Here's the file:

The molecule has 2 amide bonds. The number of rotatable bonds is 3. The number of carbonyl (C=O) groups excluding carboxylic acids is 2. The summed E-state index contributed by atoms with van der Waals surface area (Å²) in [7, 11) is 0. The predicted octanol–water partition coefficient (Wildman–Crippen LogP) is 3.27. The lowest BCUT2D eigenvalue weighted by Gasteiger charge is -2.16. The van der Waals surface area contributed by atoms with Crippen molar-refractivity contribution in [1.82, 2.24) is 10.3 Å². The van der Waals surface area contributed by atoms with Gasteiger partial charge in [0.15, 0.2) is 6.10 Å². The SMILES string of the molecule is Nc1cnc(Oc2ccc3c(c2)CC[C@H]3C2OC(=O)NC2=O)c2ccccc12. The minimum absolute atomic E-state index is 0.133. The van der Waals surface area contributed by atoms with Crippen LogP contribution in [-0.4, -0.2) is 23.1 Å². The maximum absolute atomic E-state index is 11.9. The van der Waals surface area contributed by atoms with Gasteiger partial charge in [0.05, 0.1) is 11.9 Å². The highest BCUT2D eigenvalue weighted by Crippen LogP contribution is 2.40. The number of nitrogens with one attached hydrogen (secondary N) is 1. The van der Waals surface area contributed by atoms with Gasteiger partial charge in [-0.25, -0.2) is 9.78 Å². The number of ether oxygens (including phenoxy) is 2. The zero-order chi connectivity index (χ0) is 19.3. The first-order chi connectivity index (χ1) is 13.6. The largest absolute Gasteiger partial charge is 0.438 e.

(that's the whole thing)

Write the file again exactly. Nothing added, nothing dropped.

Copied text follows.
The molecule has 2 amide bonds. The number of rotatable bonds is 3. The number of carbonyl (C=O) groups excluding carboxylic acids is 2. The summed E-state index contributed by atoms with van der Waals surface area (Å²) in [7, 11) is 0. The predicted octanol–water partition coefficient (Wildman–Crippen LogP) is 3.27. The lowest BCUT2D eigenvalue weighted by Gasteiger charge is -2.16. The van der Waals surface area contributed by atoms with Crippen molar-refractivity contribution in [1.82, 2.24) is 10.3 Å². The van der Waals surface area contributed by atoms with Gasteiger partial charge in [0.15, 0.2) is 6.10 Å². The SMILES string of the molecule is Nc1cnc(Oc2ccc3c(c2)CC[C@H]3C2OC(=O)NC2=O)c2ccccc12. The minimum absolute atomic E-state index is 0.133. The van der Waals surface area contributed by atoms with Crippen LogP contribution in [-0.4, -0.2) is 23.1 Å². The maximum absolute atomic E-state index is 11.9. The van der Waals surface area contributed by atoms with Gasteiger partial charge in [0.05, 0.1) is 11.9 Å². The highest BCUT2D eigenvalue weighted by Crippen LogP contribution is 2.40. The number of nitrogens with one attached hydrogen (secondary N) is 1. The van der Waals surface area contributed by atoms with Gasteiger partial charge in [-0.25, -0.2) is 9.78 Å². The number of ether oxygens (including phenoxy) is 2. The zero-order chi connectivity index (χ0) is 19.3. The first-order chi connectivity index (χ1) is 13.6. The largest absolute Gasteiger partial charge is 0.438 e.